For the past 20+ years, I have read (and written) editorials about voter turnout. Sometimes, I try to play on the patriotism of the voter, reminding readers how men and women died for their right (and obligation) to vote. Other editorials try to use hyperbole or strong-armed persuasion to hopefully entice a non-voting voter into one who heads to the polls.
More times than not, these efforts are in vain. Each time the editorial is published, less than 50 percent of registered voters bother to go to the polls. In some cases, the percentage is in the single digits.
One politician I knew pointed out that one of his colleagues was barely elected by a majority from a nine-percent turnout. In other words, less than 5 percent of registered voters put him into office.
During the hotly contested presidential race last year, the numbers didn’t improve. According to a CNN story just weeks after the election, turnout nationwide was a meager 55 percent, the lowest for a presidential race in two decades.
The problem isn’t just at the polls. Citizens fail to take an active role to be informed about important issues — unless the issue strikes too close to home, often when it is too late for anything to be done.
When warranted, public entities hold public meetings to provide information and take questions. Unfortunately, members of the press often outnumber members of the public at such meetings. As someone in “the Fourth Estate,” this lack of participation is disheartening. We in the press are charged with the mantle to be the watchdog over government, but if no one bothers to show up, what’s the point?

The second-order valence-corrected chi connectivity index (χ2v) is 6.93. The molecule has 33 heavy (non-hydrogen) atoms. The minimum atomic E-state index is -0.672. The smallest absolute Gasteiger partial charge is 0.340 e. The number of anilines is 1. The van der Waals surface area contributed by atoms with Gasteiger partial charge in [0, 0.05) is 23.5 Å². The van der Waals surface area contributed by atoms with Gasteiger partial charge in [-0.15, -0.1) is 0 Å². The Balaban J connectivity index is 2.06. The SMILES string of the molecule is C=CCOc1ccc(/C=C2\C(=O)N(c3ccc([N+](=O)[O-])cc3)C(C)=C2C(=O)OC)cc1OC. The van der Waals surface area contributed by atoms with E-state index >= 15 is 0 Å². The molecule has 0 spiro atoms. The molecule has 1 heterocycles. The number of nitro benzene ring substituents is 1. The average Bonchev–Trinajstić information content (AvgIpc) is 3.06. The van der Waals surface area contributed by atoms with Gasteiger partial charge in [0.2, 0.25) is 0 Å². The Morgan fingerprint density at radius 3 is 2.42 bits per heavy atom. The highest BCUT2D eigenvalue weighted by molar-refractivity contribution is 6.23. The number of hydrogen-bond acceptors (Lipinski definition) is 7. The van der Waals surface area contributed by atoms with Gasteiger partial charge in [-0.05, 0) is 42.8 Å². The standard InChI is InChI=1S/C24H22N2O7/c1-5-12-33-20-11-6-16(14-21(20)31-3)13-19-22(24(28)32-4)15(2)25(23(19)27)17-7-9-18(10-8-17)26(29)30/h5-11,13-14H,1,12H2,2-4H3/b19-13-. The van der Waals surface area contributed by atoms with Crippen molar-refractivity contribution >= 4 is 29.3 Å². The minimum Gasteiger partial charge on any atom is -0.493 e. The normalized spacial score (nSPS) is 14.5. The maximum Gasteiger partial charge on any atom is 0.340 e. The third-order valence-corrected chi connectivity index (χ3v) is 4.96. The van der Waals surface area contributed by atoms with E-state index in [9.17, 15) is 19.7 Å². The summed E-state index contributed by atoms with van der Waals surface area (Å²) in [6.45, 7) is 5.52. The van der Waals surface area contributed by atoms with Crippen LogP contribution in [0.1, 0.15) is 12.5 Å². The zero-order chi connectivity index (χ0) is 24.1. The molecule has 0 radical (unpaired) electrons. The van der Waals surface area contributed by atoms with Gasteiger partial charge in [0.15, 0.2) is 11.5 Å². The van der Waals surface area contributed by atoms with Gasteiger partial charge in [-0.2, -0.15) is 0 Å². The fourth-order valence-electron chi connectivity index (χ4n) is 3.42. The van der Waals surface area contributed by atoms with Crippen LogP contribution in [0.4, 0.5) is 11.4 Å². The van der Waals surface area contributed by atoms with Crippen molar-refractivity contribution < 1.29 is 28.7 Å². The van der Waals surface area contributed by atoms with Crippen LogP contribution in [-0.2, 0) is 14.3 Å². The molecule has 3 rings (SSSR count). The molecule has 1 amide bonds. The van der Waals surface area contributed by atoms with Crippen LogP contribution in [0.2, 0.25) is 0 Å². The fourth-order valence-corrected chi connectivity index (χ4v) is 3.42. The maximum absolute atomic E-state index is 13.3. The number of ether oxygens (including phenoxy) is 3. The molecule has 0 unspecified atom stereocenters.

We have grown so used to voter apathy, that we get excited when voter turnout climbs above 40 percent. On the other end of the scale, public servants are often miffed when a private citizen dares ask a pointed question. At one time, this was commonplace at town hall meetings. Pointed questions were the rule, not the exception.
Today, we often spew political rhetoric on social media channels, or “re-spew” whatever is out there, without doing any real research on our own. We take what we are fed, and then we get fed up and do nothing. Regardless of your political leanings, the results are often the same.
I was taught when opining that I should always offer a solution, not just point out a problem. To be honest, I can’t do that with this problem. How do we make people care again? How do we make them participate in the process of government?
If you have the answer (short of enduring a period of tyranny) please let me know.
“Do you think it is ignorance or apathy that keeps voters from going to the polls?”
“I don’t know and I don’t care.”
David Specht is president of Specht Newspapers, Inc. He may be reached via email at email@example.com.